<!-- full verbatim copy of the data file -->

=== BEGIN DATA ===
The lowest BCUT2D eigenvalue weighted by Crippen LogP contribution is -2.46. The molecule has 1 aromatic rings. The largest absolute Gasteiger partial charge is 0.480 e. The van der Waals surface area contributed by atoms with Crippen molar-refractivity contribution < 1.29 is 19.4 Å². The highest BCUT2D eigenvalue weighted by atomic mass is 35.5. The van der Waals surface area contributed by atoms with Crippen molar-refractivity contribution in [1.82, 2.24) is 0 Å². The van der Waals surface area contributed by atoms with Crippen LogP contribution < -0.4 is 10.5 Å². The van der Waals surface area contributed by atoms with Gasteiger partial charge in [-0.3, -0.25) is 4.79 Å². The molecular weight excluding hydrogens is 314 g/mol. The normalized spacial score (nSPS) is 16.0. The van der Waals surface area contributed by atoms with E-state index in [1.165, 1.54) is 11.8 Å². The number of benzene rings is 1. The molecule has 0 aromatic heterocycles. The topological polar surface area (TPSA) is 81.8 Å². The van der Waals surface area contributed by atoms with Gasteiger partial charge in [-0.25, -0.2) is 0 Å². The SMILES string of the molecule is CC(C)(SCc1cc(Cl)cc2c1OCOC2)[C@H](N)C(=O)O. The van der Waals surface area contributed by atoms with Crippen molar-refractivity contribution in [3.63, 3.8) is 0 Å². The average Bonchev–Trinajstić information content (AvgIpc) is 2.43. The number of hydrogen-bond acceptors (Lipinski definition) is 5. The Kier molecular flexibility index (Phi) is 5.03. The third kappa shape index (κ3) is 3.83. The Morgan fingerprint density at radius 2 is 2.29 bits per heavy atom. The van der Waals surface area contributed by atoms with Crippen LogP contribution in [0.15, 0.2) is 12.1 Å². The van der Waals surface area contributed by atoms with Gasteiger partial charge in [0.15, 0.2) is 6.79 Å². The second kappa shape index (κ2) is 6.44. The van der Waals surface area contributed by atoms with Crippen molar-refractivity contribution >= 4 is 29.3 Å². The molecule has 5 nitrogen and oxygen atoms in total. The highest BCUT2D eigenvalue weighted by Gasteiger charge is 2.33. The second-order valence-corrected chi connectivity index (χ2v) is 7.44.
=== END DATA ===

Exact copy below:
The lowest BCUT2D eigenvalue weighted by Crippen LogP contribution is -2.46. The molecule has 1 aromatic rings. The largest absolute Gasteiger partial charge is 0.480 e. The van der Waals surface area contributed by atoms with Crippen molar-refractivity contribution < 1.29 is 19.4 Å². The highest BCUT2D eigenvalue weighted by atomic mass is 35.5. The van der Waals surface area contributed by atoms with Crippen molar-refractivity contribution in [1.82, 2.24) is 0 Å². The van der Waals surface area contributed by atoms with Crippen LogP contribution < -0.4 is 10.5 Å². The van der Waals surface area contributed by atoms with Gasteiger partial charge in [-0.3, -0.25) is 4.79 Å². The molecular weight excluding hydrogens is 314 g/mol. The normalized spacial score (nSPS) is 16.0. The van der Waals surface area contributed by atoms with E-state index in [1.165, 1.54) is 11.8 Å². The number of benzene rings is 1. The molecule has 0 aromatic heterocycles. The topological polar surface area (TPSA) is 81.8 Å². The van der Waals surface area contributed by atoms with Gasteiger partial charge in [-0.25, -0.2) is 0 Å². The SMILES string of the molecule is CC(C)(SCc1cc(Cl)cc2c1OCOC2)[C@H](N)C(=O)O. The van der Waals surface area contributed by atoms with Crippen molar-refractivity contribution in [3.63, 3.8) is 0 Å². The average Bonchev–Trinajstić information content (AvgIpc) is 2.43. The number of hydrogen-bond acceptors (Lipinski definition) is 5. The Kier molecular flexibility index (Phi) is 5.03. The third kappa shape index (κ3) is 3.83. The Morgan fingerprint density at radius 2 is 2.29 bits per heavy atom. The van der Waals surface area contributed by atoms with Crippen LogP contribution in [0.15, 0.2) is 12.1 Å². The van der Waals surface area contributed by atoms with Gasteiger partial charge in [0.15, 0.2) is 6.79 Å². The second kappa shape index (κ2) is 6.44. The van der Waals surface area contributed by atoms with Crippen molar-refractivity contribution >= 4 is 29.3 Å². The molecule has 5 nitrogen and oxygen atoms in total. The highest BCUT2D eigenvalue weighted by Gasteiger charge is 2.33. The second-order valence-corrected chi connectivity index (χ2v) is 7.44.